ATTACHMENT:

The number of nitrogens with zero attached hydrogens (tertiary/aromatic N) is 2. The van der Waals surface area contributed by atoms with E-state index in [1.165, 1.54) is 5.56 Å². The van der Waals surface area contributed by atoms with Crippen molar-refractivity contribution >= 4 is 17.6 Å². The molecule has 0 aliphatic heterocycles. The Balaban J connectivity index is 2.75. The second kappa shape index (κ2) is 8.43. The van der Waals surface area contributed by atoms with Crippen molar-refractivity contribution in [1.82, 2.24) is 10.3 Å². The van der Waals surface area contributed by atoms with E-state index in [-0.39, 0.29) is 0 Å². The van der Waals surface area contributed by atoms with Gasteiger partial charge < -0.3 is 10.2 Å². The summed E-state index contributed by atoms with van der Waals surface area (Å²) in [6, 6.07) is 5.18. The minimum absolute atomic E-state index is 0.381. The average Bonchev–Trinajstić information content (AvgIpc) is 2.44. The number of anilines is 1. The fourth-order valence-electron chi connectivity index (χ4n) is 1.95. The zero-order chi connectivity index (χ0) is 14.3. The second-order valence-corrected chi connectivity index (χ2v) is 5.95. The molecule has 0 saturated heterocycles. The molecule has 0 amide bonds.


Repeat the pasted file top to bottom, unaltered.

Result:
The number of nitrogens with zero attached hydrogens (tertiary/aromatic N) is 2. The van der Waals surface area contributed by atoms with E-state index in [1.165, 1.54) is 5.56 Å². The van der Waals surface area contributed by atoms with Crippen molar-refractivity contribution >= 4 is 17.6 Å². The molecule has 0 aliphatic heterocycles. The Balaban J connectivity index is 2.75. The second kappa shape index (κ2) is 8.43. The van der Waals surface area contributed by atoms with Crippen molar-refractivity contribution in [1.82, 2.24) is 10.3 Å². The van der Waals surface area contributed by atoms with E-state index in [-0.39, 0.29) is 0 Å². The van der Waals surface area contributed by atoms with Gasteiger partial charge < -0.3 is 10.2 Å². The summed E-state index contributed by atoms with van der Waals surface area (Å²) in [6, 6.07) is 5.18. The minimum absolute atomic E-state index is 0.381. The average Bonchev–Trinajstić information content (AvgIpc) is 2.44. The number of anilines is 1. The fourth-order valence-electron chi connectivity index (χ4n) is 1.95. The zero-order chi connectivity index (χ0) is 14.3. The second-order valence-corrected chi connectivity index (χ2v) is 5.95. The molecule has 0 saturated heterocycles. The molecule has 0 amide bonds.